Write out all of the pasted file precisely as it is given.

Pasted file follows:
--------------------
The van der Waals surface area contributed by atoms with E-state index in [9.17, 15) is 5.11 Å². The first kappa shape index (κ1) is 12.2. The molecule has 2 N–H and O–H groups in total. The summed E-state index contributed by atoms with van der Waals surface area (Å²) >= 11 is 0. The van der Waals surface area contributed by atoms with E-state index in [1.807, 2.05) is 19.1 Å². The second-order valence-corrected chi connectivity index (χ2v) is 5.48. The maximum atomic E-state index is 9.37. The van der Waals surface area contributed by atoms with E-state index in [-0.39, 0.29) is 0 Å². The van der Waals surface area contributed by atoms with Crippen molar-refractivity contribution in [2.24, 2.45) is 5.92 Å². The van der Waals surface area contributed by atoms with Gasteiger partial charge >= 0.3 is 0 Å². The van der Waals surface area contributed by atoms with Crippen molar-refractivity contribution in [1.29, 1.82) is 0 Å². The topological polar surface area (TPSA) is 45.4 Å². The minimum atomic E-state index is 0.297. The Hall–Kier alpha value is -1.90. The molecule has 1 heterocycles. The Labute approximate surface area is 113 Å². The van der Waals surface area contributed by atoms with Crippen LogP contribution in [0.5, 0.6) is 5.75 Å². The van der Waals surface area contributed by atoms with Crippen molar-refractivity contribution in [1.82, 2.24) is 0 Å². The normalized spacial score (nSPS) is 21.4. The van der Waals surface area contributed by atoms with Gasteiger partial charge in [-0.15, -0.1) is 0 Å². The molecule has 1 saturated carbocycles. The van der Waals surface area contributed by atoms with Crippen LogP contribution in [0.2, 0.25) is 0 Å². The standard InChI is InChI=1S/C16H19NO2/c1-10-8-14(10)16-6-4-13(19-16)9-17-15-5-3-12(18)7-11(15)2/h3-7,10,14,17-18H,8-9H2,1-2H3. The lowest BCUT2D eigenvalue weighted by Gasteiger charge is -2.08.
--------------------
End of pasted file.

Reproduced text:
The van der Waals surface area contributed by atoms with E-state index in [9.17, 15) is 5.11 Å². The first kappa shape index (κ1) is 12.2. The molecule has 2 N–H and O–H groups in total. The summed E-state index contributed by atoms with van der Waals surface area (Å²) >= 11 is 0. The van der Waals surface area contributed by atoms with E-state index in [1.807, 2.05) is 19.1 Å². The second-order valence-corrected chi connectivity index (χ2v) is 5.48. The maximum atomic E-state index is 9.37. The van der Waals surface area contributed by atoms with E-state index in [-0.39, 0.29) is 0 Å². The van der Waals surface area contributed by atoms with Crippen molar-refractivity contribution in [2.24, 2.45) is 5.92 Å². The van der Waals surface area contributed by atoms with Gasteiger partial charge >= 0.3 is 0 Å². The van der Waals surface area contributed by atoms with Crippen molar-refractivity contribution in [1.29, 1.82) is 0 Å². The topological polar surface area (TPSA) is 45.4 Å². The minimum atomic E-state index is 0.297. The Hall–Kier alpha value is -1.90. The molecule has 1 heterocycles. The Labute approximate surface area is 113 Å². The van der Waals surface area contributed by atoms with Crippen LogP contribution in [0.5, 0.6) is 5.75 Å². The van der Waals surface area contributed by atoms with Crippen molar-refractivity contribution in [1.82, 2.24) is 0 Å². The normalized spacial score (nSPS) is 21.4. The van der Waals surface area contributed by atoms with Gasteiger partial charge in [-0.15, -0.1) is 0 Å². The molecule has 1 saturated carbocycles. The van der Waals surface area contributed by atoms with Crippen LogP contribution in [0.2, 0.25) is 0 Å². The standard InChI is InChI=1S/C16H19NO2/c1-10-8-14(10)16-6-4-13(19-16)9-17-15-5-3-12(18)7-11(15)2/h3-7,10,14,17-18H,8-9H2,1-2H3. The lowest BCUT2D eigenvalue weighted by Gasteiger charge is -2.08.